PFA Life Member Francis Awaritefe goes 1v1 with the PFA to discuss the beginnings of the players’ association, the remarkable commitment to reform the game, the huge sacrifices many made and much more.

PFA: In the late 80’s you made the move from the UK to Australia. How did this move come about?

FA: There was strong British influence in Australian football at the time when I came out here. I didn’t have a team and my original plan was to go on trial with Melbourne Croatia, but South Melbourne was actually closer to where I lived so I ended up going to train with them for a month, or a month and half, and it was towards the end of the season, unfortunately they didn’t have any spots as they had a lot of great forwards. I then went to train with Melbourne Croatia but I only had two or three weeks before the end of the season and they told me to come back for pre-season with them, which I did. I played in a pre-season tournament and did well and I think I was top scorer and they signed me off the back of that and that was how I gained my first contract in Australian football.


PFA: For your first few seasons there was no players’ association in Australia. What was life like for a footballer at the time?

FA: When you think about it now it was very precarious as a lot of the rights players take for granted these days did not exist. There was no such thing as a standard playing contract and we didn’t get injury pay. Players would rack up injury bills for medical expenses and clubs wouldn’t pay. Players would have to dip into their own pockets; everything was stacked in the club’s favour. If you completed your contract even at the end of it you couldn’t move, clubs had to pay a fee for you. If you refused to sign a contract with your club they could leave you rotting on the shelf and you might not play football for years. This happened to quite a few players and these were some of the problems and the ways players were treated.


PFA: Was their talk amongst the players about getting a union up and running?

FA: I learned later on that there had been several attempts to get a player union up and running throughout Australian football history and all of the attempts had failed. The whole thing that precipitated it was Kimon Taliadoros when he wanted to move to Marconi and live in Sydney. It was tremendously difficult for him to do so, even though he was off contract, due to the transfer system and that is what started it. Kimon and Brendan Schwab got together, apparently they knew each other from school, Brendan was a young lawyer and the whole thing started with them. They approached all the top players and started to form a union.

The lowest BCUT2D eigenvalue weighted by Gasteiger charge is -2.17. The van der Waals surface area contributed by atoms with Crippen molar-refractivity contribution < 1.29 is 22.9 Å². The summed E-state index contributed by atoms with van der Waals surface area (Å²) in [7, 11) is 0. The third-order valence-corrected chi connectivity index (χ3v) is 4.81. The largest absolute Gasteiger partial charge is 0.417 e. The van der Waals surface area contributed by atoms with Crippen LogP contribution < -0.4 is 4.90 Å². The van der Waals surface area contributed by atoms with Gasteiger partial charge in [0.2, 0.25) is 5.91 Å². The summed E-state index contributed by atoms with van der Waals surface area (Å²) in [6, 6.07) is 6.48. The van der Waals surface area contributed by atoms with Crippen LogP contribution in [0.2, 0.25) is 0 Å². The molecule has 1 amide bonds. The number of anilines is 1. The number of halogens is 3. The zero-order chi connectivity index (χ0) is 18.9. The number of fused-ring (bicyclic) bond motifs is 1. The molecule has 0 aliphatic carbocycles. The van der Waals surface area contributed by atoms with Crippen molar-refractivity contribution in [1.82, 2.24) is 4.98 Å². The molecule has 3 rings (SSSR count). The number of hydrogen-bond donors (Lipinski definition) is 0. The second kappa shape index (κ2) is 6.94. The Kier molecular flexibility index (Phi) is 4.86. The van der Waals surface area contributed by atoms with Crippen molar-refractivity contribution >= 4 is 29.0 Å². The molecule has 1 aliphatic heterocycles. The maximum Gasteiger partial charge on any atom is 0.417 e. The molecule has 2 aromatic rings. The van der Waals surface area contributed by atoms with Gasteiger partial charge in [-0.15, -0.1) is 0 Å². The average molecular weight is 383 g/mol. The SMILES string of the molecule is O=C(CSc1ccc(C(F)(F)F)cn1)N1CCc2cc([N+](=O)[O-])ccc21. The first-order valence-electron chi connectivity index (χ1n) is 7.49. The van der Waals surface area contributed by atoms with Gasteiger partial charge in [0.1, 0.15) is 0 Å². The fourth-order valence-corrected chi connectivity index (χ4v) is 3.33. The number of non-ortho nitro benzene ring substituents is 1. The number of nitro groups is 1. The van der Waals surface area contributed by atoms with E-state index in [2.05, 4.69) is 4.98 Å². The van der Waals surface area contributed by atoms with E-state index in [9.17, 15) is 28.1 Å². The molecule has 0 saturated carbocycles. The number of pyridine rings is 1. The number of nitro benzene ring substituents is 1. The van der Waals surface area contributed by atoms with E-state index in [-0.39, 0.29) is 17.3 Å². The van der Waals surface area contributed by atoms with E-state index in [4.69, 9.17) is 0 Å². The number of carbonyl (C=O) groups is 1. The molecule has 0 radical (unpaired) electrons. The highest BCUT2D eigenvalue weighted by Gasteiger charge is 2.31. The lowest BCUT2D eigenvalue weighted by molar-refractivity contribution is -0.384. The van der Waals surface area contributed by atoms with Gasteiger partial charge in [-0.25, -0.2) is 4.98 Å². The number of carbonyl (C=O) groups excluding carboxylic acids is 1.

I wasn’t an Executive at first, but later I remember speaking to Kimon and we sat down and had a chat and it was a no brainer for me. I had come from England and knew how important a players’ union was and became a delegate at first. I remember having to get the players signed up, and we couldn’t have a meeting on the premises. Clubs did everything they could to try to stop players joining the union, there were threats and all sorts. I got the players to go to a restaurant down the road from training and had pens and the forms and got everyone to join there and then. We were all taking risks with our careers and none more so than Kimon, who paid big price with his career. I think a lot of young players maybe aren’t aware of what Kimon did and the impact it had on his career. I think it affected him as a player and I think it was hard for him to be at the same level as the pressures were great and many clubs viewed him as a trouble maker.


PFA: What was the philosophy that drove the beginnings?

FA: There was a sense within the playing group, and all players, that there needed to be change. At the top clubs there was less incentive to try to change things because the players there were treated well, and I was treated very well by my club, and if you were at a good club like South Melbourne you were paid on time and looked after. There were a lot of disputes at some clubs and players were put in positions where if they didn’t tow the line they could retain your registration and there was some really bad stuff happening. We wanted to band together to support the players who were less powerful and there was a real sense of collectivism and we were determined we were going to do that. It was not easy. There were times when the existence of the PFA was very precarious but people like Brendan and Kimon stuck at it. In the end this core group just keep it going through all the tough times.


PFA: How critical to the success of the PFA was the unity of the players?